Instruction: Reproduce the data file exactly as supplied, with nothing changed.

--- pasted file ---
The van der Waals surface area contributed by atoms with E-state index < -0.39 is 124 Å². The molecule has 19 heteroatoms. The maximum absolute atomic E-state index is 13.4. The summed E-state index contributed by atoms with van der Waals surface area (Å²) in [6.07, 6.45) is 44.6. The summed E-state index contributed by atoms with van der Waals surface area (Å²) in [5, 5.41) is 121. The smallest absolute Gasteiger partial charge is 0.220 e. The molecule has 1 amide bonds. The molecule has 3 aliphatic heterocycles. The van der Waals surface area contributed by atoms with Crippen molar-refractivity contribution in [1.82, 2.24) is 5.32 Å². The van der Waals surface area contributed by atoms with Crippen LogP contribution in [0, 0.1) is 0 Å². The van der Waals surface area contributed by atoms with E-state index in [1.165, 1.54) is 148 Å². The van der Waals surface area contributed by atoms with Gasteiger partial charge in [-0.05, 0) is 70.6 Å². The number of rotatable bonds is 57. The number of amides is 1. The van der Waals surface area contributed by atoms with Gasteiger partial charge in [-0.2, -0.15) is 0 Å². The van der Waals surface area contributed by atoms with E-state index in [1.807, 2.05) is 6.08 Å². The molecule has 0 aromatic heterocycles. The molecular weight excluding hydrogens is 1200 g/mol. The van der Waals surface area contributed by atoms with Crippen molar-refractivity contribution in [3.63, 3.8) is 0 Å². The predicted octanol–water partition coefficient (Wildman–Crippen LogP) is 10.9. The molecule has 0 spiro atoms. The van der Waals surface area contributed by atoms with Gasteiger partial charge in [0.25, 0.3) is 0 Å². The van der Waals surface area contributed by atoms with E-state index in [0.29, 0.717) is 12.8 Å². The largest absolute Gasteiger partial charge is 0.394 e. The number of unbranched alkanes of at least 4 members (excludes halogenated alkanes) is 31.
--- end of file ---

The van der Waals surface area contributed by atoms with E-state index < -0.39 is 124 Å². The molecule has 19 heteroatoms. The maximum absolute atomic E-state index is 13.4. The summed E-state index contributed by atoms with van der Waals surface area (Å²) in [6.07, 6.45) is 44.6. The summed E-state index contributed by atoms with van der Waals surface area (Å²) in [5, 5.41) is 121. The smallest absolute Gasteiger partial charge is 0.220 e. The molecule has 1 amide bonds. The molecule has 3 aliphatic heterocycles. The van der Waals surface area contributed by atoms with Crippen molar-refractivity contribution in [1.82, 2.24) is 5.32 Å². The van der Waals surface area contributed by atoms with Crippen LogP contribution in [0, 0.1) is 0 Å². The van der Waals surface area contributed by atoms with E-state index in [1.165, 1.54) is 148 Å². The van der Waals surface area contributed by atoms with Gasteiger partial charge in [-0.05, 0) is 70.6 Å². The number of rotatable bonds is 57. The number of amides is 1. The van der Waals surface area contributed by atoms with Gasteiger partial charge in [-0.2, -0.15) is 0 Å². The van der Waals surface area contributed by atoms with E-state index in [1.807, 2.05) is 6.08 Å². The molecule has 0 aromatic heterocycles. The molecular weight excluding hydrogens is 1200 g/mol. The van der Waals surface area contributed by atoms with Crippen molar-refractivity contribution in [3.63, 3.8) is 0 Å². The predicted octanol–water partition coefficient (Wildman–Crippen LogP) is 10.9. The molecule has 0 spiro atoms. The van der Waals surface area contributed by atoms with Gasteiger partial charge in [0.25, 0.3) is 0 Å². The van der Waals surface area contributed by atoms with E-state index in [0.29, 0.717) is 12.8 Å². The largest absolute Gasteiger partial charge is 0.394 e. The number of unbranched alkanes of at least 4 members (excludes halogenated alkanes) is 31.